The news that the San Francisco Giants could lose Brian Wilson for the balance of the season sounds grim. It isn’t as if there weren’t warning signs coming into the season: Declining velocity and an increasing reliance on his slider made it clear he wasn’t the same pitcher whose late-game endurance and power helped propel the Giants to a 2010 World Series win.
We’ll have to see what the second or third opinions the Giants are seeking will reveal. But in the meantime, what will the Giants do with their late-game leads?
If manager Bruce Bochy follows up with his initial comment that he’ll go with a bullpen by committee, it should mean save opportunities will go to righties Santiago Casilla and Sergio Romo, with lefties Javier Lopez and Jeremy Affeldt possibly in the mix as well. Bochy and the Giants have been here before, of course, if just for a month last season. That was when Wilson broke down in August with a strained elbow, and made it back in time for only the last 10 days of the season. Casilla notched most of the save opportunities in Wilson’s absence, although since Romo was also on the disabled list that August, you can’t automatically chalk this up to simple preference for Casilla.
Will we really see a closer-by-committee in action? In Bochy’s long experience as a major league manager, he hasn’t exactly had much chance or demonstrated any willingness to experiment with his team’s save opportunities in this way. Bochy has a well-established track record of relying heavily on one designated closer, but that’s largely a function of opportunity. During his 12 years managing the Padres, Bochy almost always had Trevor Hoffman to close for him.
That was true in every one of Bochy’s seasons skippering the Padres save one: 2003, when Hoffman was out with shoulder surgery for most of the year. And that time around, Bochy really did compensate for the lack of a closer with a bullpen by committee, at least initially. For two months, journeymen Brandon Villafuerte, Jay Witasick, Jaret Wright, Matt Herges and Jesse Orosco all notched saves, including the last two of Orosco’s long career. But even on a team going nowhere (the Pads would lose 98 games), nobody liked this solution much. Rather than stick with it, the Padres signed Rod Beck in June, and got 20 saves from the Shooter over the next three months.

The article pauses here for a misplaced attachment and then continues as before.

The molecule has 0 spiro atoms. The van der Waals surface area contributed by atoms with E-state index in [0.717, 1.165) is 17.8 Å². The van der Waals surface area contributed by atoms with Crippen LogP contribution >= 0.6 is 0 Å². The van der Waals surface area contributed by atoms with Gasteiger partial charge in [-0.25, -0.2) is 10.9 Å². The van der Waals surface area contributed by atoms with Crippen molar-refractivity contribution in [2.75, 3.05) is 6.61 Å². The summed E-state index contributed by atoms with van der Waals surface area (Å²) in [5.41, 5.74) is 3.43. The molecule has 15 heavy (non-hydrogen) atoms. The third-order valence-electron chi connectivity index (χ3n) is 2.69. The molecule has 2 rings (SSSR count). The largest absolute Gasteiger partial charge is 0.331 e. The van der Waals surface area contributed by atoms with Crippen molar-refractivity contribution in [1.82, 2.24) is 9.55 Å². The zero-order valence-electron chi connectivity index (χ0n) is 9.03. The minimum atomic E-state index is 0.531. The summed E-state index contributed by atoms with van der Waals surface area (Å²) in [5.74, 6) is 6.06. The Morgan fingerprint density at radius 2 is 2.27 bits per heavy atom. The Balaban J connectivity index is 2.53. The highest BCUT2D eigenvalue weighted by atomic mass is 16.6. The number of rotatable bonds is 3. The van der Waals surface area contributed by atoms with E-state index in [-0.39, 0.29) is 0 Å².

That wasn’t the only time Bochy has had to change gears with his closer in-season, though. In 2007, Bochy’s first year managing the Giants, he once again wound up in a “manager’s choice” scenario. Two months into that season, the Giants dealt Armando Benitez in the wake of a lot of public recriminations over Benitez’s performance. In the absence of anyone even remotely resembling an established closer, Bochy might have gone with a committee. He didn’t, making utility pitcher Brad Hennessey his stopper. Hennessey had all of one career save beforehand, but he notched 19 more before getting replaced by Wilson toward the end of the season. Wilson went on to fame, a ring and Taco Bell commercials; Hennessey never got another save in the major leagues.
So, in both of these situations, Bochy basically reverted to convention, whether that was identifying a designated temporary closer in the case of Hennessey in 2007, or having one brought in as Beck was in 2003.
What does that mean going forward? Last season, during Wilson’s monthlong absence, Bochy split save opportunities between Casilla and Ramon Ramirez. He wound up favoring Casilla, but as I said, Romo was hurt and out of the running for part of that time. We’ll see how much more than polite, for-public-consumption consideration for his top relievers Bochy’s comments about a committee wind up being. But if you want to bet on what’s going to happen in the next couple of weeks if Wilson really is out for the year, bet on Bochy picking one pitcher to close.
Christina Kahrl covers baseball for ESPN.com. You can follow her on Twitter.